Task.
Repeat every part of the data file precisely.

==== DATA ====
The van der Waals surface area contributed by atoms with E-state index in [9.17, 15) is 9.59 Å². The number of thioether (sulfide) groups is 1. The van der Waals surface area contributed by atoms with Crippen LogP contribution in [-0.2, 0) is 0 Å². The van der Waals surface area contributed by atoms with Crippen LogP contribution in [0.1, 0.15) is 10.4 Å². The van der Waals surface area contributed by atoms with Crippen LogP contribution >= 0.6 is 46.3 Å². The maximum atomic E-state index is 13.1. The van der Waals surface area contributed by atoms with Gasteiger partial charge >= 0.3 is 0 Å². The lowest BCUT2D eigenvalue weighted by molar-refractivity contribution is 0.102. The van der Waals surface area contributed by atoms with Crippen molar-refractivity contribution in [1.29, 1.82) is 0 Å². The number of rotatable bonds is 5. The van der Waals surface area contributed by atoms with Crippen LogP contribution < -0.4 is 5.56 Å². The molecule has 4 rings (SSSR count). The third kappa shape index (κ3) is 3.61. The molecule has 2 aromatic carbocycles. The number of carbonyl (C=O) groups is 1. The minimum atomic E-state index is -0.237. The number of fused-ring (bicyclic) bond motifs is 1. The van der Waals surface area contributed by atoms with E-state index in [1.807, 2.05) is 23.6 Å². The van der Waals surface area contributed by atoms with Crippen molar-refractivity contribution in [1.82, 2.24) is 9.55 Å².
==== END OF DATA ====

The van der Waals surface area contributed by atoms with E-state index in [9.17, 15) is 9.59 Å². The number of thioether (sulfide) groups is 1. The van der Waals surface area contributed by atoms with Crippen LogP contribution in [-0.2, 0) is 0 Å². The van der Waals surface area contributed by atoms with Crippen LogP contribution in [0.1, 0.15) is 10.4 Å². The van der Waals surface area contributed by atoms with Crippen LogP contribution >= 0.6 is 46.3 Å². The maximum atomic E-state index is 13.1. The van der Waals surface area contributed by atoms with Gasteiger partial charge >= 0.3 is 0 Å². The lowest BCUT2D eigenvalue weighted by molar-refractivity contribution is 0.102. The van der Waals surface area contributed by atoms with Crippen molar-refractivity contribution in [1.29, 1.82) is 0 Å². The number of rotatable bonds is 5. The van der Waals surface area contributed by atoms with Crippen LogP contribution < -0.4 is 5.56 Å². The molecule has 4 rings (SSSR count). The third kappa shape index (κ3) is 3.61. The molecule has 2 aromatic carbocycles. The number of carbonyl (C=O) groups is 1. The minimum atomic E-state index is -0.237. The number of fused-ring (bicyclic) bond motifs is 1. The van der Waals surface area contributed by atoms with E-state index in [1.807, 2.05) is 23.6 Å². The van der Waals surface area contributed by atoms with Crippen molar-refractivity contribution in [1.82, 2.24) is 9.55 Å².